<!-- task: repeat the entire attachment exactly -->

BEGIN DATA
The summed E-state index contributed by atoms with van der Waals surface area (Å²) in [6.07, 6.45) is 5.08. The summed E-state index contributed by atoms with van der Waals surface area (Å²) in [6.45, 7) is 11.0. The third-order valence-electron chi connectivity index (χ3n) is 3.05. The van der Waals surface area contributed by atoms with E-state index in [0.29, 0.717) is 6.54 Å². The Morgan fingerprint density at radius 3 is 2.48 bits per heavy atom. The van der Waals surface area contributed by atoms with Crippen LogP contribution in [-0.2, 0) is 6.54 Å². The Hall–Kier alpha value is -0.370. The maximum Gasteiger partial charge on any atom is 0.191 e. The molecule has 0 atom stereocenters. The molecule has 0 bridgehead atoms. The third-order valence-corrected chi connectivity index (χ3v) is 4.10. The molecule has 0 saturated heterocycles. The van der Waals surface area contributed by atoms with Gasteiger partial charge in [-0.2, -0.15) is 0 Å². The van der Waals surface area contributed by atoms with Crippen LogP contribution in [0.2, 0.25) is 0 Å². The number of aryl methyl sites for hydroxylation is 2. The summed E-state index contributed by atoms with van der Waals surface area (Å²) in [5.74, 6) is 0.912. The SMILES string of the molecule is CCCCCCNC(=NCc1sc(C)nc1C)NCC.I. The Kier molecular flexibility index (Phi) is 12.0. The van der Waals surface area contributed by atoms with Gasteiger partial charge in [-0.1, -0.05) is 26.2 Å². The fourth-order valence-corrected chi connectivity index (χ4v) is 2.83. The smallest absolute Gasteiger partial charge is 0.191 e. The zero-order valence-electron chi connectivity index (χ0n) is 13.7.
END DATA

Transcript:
The summed E-state index contributed by atoms with van der Waals surface area (Å²) in [6.07, 6.45) is 5.08. The summed E-state index contributed by atoms with van der Waals surface area (Å²) in [6.45, 7) is 11.0. The third-order valence-electron chi connectivity index (χ3n) is 3.05. The van der Waals surface area contributed by atoms with E-state index in [0.29, 0.717) is 6.54 Å². The Morgan fingerprint density at radius 3 is 2.48 bits per heavy atom. The van der Waals surface area contributed by atoms with Crippen LogP contribution in [-0.2, 0) is 6.54 Å². The Hall–Kier alpha value is -0.370. The maximum Gasteiger partial charge on any atom is 0.191 e. The molecule has 0 atom stereocenters. The molecule has 0 bridgehead atoms. The third-order valence-corrected chi connectivity index (χ3v) is 4.10. The molecule has 0 saturated heterocycles. The van der Waals surface area contributed by atoms with Gasteiger partial charge in [-0.2, -0.15) is 0 Å². The van der Waals surface area contributed by atoms with Crippen LogP contribution in [0.2, 0.25) is 0 Å². The number of aryl methyl sites for hydroxylation is 2. The summed E-state index contributed by atoms with van der Waals surface area (Å²) in [5.74, 6) is 0.912. The SMILES string of the molecule is CCCCCCNC(=NCc1sc(C)nc1C)NCC.I. The Kier molecular flexibility index (Phi) is 12.0. The van der Waals surface area contributed by atoms with Gasteiger partial charge in [-0.1, -0.05) is 26.2 Å². The fourth-order valence-corrected chi connectivity index (χ4v) is 2.83. The smallest absolute Gasteiger partial charge is 0.191 e. The zero-order valence-electron chi connectivity index (χ0n) is 13.7.